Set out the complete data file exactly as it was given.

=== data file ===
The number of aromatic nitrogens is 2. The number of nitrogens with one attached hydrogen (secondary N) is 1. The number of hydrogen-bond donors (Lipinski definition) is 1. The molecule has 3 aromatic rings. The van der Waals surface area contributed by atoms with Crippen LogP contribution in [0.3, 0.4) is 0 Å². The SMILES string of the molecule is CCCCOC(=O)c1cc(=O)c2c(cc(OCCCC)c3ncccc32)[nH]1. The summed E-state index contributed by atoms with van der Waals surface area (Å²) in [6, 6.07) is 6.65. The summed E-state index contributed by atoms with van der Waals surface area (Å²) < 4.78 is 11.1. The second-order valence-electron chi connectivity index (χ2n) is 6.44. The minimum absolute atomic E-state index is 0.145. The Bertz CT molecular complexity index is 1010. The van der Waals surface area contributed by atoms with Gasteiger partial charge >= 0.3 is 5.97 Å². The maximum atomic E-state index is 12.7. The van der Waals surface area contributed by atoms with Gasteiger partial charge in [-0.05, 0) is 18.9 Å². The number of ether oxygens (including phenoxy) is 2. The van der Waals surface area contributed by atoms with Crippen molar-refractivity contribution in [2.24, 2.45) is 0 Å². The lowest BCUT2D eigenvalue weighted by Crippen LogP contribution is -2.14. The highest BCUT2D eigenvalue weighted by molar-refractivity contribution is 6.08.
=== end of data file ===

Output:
The number of aromatic nitrogens is 2. The number of nitrogens with one attached hydrogen (secondary N) is 1. The number of hydrogen-bond donors (Lipinski definition) is 1. The molecule has 3 aromatic rings. The van der Waals surface area contributed by atoms with Crippen LogP contribution in [0.3, 0.4) is 0 Å². The SMILES string of the molecule is CCCCOC(=O)c1cc(=O)c2c(cc(OCCCC)c3ncccc32)[nH]1. The summed E-state index contributed by atoms with van der Waals surface area (Å²) in [6, 6.07) is 6.65. The summed E-state index contributed by atoms with van der Waals surface area (Å²) < 4.78 is 11.1. The second-order valence-electron chi connectivity index (χ2n) is 6.44. The minimum absolute atomic E-state index is 0.145. The Bertz CT molecular complexity index is 1010. The van der Waals surface area contributed by atoms with Gasteiger partial charge >= 0.3 is 5.97 Å². The maximum atomic E-state index is 12.7. The van der Waals surface area contributed by atoms with Gasteiger partial charge in [-0.05, 0) is 18.9 Å². The number of ether oxygens (including phenoxy) is 2. The van der Waals surface area contributed by atoms with Crippen molar-refractivity contribution in [2.24, 2.45) is 0 Å². The lowest BCUT2D eigenvalue weighted by Crippen LogP contribution is -2.14. The highest BCUT2D eigenvalue weighted by molar-refractivity contribution is 6.08.